Thursday, June 18

too much rain over virginia

On Tuesday, a friend from NYC bused here for what had originally been planned as a two day hiking excursion in southern Virginia. Alas, the weather gods would not let it be; a sixty degree, all-consuming front of precipitation moved in from the west and rooted itself on the eastern seaboard. However, we refused to admit defeat and decided to try our luck in Shenandoah NP.

A light rain rebounded off the windows as I explained our backpacking itinerary to the park ranger. Descend some hollow*, summit a few peaks, find a mostly, not totally, sopping wet campsite, make a futile attempt to dry off, sleep and pack-out in the morning. No ten minute conversation has ever produced such varying looks of incredulity, but the ranger registered my car and issued a backcountry camping permit. Ultimately, the permit would be useless.

The Vibe ascended SNP’s thoroughfare, Skyline Drive, and the clouds came down to greet us. Forty miles of driving rain and zero visibility later, I hesitantly suggested we adjust the plan. When I leaned over the railing at an overlook and saw nothing but gray and at twenty feet the Vibe disappeared in a fog thick enough to be manipulated with my hands, the plan changed.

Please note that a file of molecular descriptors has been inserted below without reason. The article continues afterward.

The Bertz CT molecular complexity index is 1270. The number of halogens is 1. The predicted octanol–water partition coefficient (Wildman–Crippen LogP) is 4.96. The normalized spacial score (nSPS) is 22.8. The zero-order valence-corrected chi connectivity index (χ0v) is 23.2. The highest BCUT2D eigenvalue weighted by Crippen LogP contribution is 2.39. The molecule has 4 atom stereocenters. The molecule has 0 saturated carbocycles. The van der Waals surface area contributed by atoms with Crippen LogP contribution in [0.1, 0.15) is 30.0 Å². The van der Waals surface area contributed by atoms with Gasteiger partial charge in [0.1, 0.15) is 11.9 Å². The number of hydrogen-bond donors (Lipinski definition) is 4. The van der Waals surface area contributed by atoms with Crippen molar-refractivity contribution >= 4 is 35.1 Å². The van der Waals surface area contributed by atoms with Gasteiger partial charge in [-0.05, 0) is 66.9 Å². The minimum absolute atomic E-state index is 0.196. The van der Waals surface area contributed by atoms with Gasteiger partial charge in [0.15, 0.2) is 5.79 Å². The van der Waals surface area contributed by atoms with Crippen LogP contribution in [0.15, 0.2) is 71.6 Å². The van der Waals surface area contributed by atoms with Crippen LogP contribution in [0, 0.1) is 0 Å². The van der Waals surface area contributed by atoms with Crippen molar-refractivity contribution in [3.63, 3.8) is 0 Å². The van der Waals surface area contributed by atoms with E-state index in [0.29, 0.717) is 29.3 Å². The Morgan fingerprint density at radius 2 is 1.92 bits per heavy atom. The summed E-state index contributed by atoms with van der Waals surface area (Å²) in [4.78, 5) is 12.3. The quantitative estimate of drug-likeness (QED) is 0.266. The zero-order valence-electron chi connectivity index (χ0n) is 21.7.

We decided upon a much shorter, eight mile hike into a canyon featuring several waterfalls.

The whole experience was rather surreal. In the rain, the park regains some of the dignity years of human interference has stripped away. The wildlife emerge from hiding as jean-clad tourists and their raucous children retreat to the city. The only sounds are that of rain pattering the canopy above, the occasional breath of air, and streams raging through the hollows and canyons with a renewed sense of purpose. And the foliage, wet with rain, is overwhelmingly vivid.

As we hiked, the rain created an melancholy atmosphere that encouraged silence and introspection. When words were exchanged, the conversation centered on the direction of one’s life and the analysis of relationships, past and present. Each time the trail approached a cliff’s edge, the trees parted for a view of nothing but gray mist. The contrast felt as though we had found a narrow plane of existence and beyond the thin layer of green on either side of us was a cold nothingness. We had stumbled upon purgatory.

After the hike, and our figurative and literal cleansing, the question was whether to camp or not. There was no mountain to climb or weeklong expedition to continue, so we saw little point in further dirtying ourselves (and the still-clean equipment) for the sake of camping. However, with the aid of Taco Bell and The Dark Knight on Blu-ray, we again refused to accept defeat…

An Appalachian term for a broad riverine valley, essentially a wider and less steep ravine.

No comments:

Post a Comment